The D-Heart, manufactured by Genova, Italy-based D-Heart Srl, developed a four-lead smartphone-based electrocardiogram (ECG). It is compatible with both iOS and Android operating systems and can stream results to any smartphone via Bluetooth.
The team’s work was published in the International Journal of Cardiology. The D-Heart is pocket size, relatively affordable and can be tailored for the patient, which could allow use in poor, rural settings.
“In general, low- and middle-income countries have major restrictions on their healthcare capacities due to the lack of infrastructures, human resources and logistics,” wrote lead author Niccolò Maurizi, cofounder of D-Hear, and colleagues. “Smartphone technology may overcome several of these limitations by providing an easy and affordable access to accurate diagnostic and monitoring methods.”
The study featured 117 patients in Senegal, African. The mean age was 39 years old, with men accounting for 59 percent of participants. Only eight patients had been diagnosed with hypertension and five had a history or coronary artery disease.
The two ECG tracings were classified as normal (72 for D-Heart, 69 for 12-lead ECG), mildly abnormal (42 and 45) and moderately abnormal (3 and 3). Agreement was achieved in 116 of 117 cases with D-Heart tracings and 115 of 117 cases with the standard ECG.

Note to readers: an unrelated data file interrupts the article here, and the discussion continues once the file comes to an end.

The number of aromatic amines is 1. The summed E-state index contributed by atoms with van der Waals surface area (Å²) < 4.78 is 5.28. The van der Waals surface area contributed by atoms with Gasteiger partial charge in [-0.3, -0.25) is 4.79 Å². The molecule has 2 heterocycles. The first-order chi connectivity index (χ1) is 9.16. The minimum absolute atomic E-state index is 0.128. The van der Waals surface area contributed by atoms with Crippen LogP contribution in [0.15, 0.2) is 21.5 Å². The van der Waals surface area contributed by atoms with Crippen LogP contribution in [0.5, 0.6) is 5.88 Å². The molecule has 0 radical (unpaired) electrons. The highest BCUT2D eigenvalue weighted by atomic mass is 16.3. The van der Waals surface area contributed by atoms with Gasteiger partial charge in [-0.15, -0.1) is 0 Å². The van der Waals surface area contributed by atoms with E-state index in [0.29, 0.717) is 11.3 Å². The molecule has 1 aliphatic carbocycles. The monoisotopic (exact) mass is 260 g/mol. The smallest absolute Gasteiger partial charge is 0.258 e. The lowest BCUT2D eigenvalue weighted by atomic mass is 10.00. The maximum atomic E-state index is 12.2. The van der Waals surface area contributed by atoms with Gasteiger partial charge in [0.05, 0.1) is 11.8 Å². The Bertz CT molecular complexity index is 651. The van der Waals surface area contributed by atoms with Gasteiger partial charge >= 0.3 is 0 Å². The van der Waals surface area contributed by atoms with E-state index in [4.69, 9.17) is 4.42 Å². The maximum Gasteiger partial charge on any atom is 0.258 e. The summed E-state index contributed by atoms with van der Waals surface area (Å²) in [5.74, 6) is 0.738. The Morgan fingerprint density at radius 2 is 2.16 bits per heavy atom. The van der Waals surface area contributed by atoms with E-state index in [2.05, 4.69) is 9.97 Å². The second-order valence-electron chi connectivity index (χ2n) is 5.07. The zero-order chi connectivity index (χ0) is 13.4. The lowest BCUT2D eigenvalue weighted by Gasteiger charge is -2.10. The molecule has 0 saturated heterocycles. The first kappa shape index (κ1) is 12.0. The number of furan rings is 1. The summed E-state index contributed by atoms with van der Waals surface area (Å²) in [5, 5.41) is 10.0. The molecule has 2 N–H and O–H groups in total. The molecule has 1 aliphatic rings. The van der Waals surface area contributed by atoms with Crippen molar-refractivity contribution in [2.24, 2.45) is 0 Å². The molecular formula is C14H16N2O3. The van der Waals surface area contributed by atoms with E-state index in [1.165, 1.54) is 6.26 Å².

The 12-lead ECG was more sensitive to abnormalities, but D-Heart achieved 100 percent concordance for moderately abnormal tracings.
“Novel smartphone-based techniques open promising perspectives for low-cost cardiovascular screening programs,” wrote Maurizi et al. “Further studies are clearly needed to assess if these theoretical advantages are supported by patient-centered outcomes and positive cost-benefit analysis.”
Of note, the present study was based on a low-risk patient cohort, with limited prevalence of abnormal tracings, as would be expected in a young community-based African population.